Federal prosecutors Monday revealed that they had a wiretap on the cellphone of former Senate Majority Leader Dean Skelos for 2 1/2 months during their corruption probe of the Republican power broker and his son, Adam.
The government also said that it tapped one Adam Skelos cellphone for four months and another for one month, and secretly gathered 2,400 audio files from father and son and thousands of pages of emails and texts.
The disclosures came at a brief hearing in federal court in Manhattan as the two men entered not guilty pleas to charges that Dean Skelos tried to "monetize" his political power by getting payments and a job for his son from a developer, an environmental firm and a malpractice insurer.ColumnJanison: Feds' Skelos charges outline multi-sided scandalSee alsoRead the complaint vs. SkelosMore coverageSenate Majority Leader Dean Skelos, Adam Skelos face corruption charges
The two were charged in a criminal complaint in early May and indicted last week. U.S. District Judge Kimba Wood did not set a trial date, but set the next court appearance in the politically charged case for July 30.
Dean Skelos' lawyer, Robert Gage, and Adam Skelos' lawyer, Christopher Conniff, entered the pleas while their clients sat mute. Leaving court, they declined to comment.
"We're not going to say anything today beyond what we said in the courtroom," Gage told reporters.
Prosecutors told the judge that discovery in the case -- materials to be turned over to the defense for review -- was voluminous, involving "hundreds of thousands of documents with millions of pages."
In addition to the court-ordered wiretaps, prosecutor Rahul Mukhi said, the materials include massive numbers of emails and text messages obtained through search warrants, as well as "consensual audio and text messages made during the course of this investigation."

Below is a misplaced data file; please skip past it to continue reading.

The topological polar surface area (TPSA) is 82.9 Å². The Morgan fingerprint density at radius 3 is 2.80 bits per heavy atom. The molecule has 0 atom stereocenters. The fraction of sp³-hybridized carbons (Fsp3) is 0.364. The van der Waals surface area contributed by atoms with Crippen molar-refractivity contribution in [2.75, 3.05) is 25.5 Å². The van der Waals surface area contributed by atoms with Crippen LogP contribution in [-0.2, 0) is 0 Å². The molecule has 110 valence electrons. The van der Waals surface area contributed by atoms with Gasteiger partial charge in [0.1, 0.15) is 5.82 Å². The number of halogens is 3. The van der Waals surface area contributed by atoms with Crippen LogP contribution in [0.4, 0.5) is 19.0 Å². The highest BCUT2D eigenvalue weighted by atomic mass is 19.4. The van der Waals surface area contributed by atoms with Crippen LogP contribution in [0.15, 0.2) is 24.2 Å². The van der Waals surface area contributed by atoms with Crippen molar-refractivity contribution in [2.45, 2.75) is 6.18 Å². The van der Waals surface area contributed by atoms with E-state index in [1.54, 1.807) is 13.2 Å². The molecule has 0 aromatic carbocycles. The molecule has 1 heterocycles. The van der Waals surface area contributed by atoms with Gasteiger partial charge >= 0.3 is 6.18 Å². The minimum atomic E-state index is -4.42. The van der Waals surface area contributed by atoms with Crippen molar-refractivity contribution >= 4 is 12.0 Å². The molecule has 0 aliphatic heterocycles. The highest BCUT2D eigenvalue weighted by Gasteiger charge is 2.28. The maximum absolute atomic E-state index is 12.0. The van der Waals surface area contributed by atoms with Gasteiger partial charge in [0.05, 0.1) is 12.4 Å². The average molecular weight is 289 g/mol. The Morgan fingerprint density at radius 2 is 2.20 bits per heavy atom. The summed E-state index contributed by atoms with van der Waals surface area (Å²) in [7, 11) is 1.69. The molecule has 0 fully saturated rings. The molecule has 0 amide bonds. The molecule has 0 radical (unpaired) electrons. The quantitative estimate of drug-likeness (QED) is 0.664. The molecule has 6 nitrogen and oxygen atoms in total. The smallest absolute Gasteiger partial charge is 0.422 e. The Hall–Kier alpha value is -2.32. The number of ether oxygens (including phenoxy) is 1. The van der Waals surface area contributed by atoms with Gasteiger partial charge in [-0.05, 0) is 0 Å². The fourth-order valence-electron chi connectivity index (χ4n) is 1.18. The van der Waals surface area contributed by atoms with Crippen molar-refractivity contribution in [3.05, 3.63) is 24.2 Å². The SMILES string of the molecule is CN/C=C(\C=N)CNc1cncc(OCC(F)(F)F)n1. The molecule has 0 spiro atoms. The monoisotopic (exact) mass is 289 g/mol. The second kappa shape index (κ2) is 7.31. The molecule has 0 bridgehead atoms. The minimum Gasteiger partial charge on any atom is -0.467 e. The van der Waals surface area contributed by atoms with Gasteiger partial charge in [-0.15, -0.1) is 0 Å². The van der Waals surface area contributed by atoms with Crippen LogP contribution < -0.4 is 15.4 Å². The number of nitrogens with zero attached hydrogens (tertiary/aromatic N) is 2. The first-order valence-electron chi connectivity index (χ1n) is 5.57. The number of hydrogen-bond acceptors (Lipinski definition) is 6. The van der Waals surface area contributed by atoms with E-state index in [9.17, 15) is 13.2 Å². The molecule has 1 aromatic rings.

The government says Dean Skelos pressured the developer and environmental firm -- Glenwood Management and AbTech Industries, sources say -- to pay more than $200,000 to Adam Skelos in return for legislative support and lobbying Nassau officials on a $12 million storm-water antipollution contract.
The malpractice insurer, which prosecutors say gave Adam Skelos a no-show job and $100,000 in pay and benefits, has not been officially identified, but Roslyn-based Physicians Reciprocal Insurers issued a statement saying it had been contacted in the federal probe.
"We are aware that the U.S. Attorney is investigating Dean Skelos and his son, Adam," spokesman Matt Cannon said in an email. "PRI is cooperating with the U.S. Attorney and has no further comment since the investigation is ongoing."
The company, New York's second-largest malpractice insurer, is headed by Anthony Bonomo of Manhasset, whom Gov. Andrew M. Cuomo recently named to lead the New York Racing Association, which regulates horse racing at the Belmont, Aqueduct and Saratoga tracks.
Bonomo and his wife, Mary Ellen, own two racing stables, Brooklyn Boyz Racing and MEB Stables. Campaign finance records show the Bonomos frequently contribute to political candidates, including Cuomo and Skelos.
Among recent donations, Mary Ellen Bonomo gave Cuomo $40,000 in 2013 and $20,000 to the Senate Republican Campaign Committee, then controlled by Skelos, last September.
Skelos, 67, resigned as majority leader after charges were filed, but he continues to represent his Nassau County district. Both he and Adam Skelos, 32, are from Rockville Centre.
The charges have come at a time of turmoil in Albany over ethical issues, just a few months after Democratic Assemb. Sheldon Silver of Manhattan stepped down as speaker under the shadow of federal corruption charges.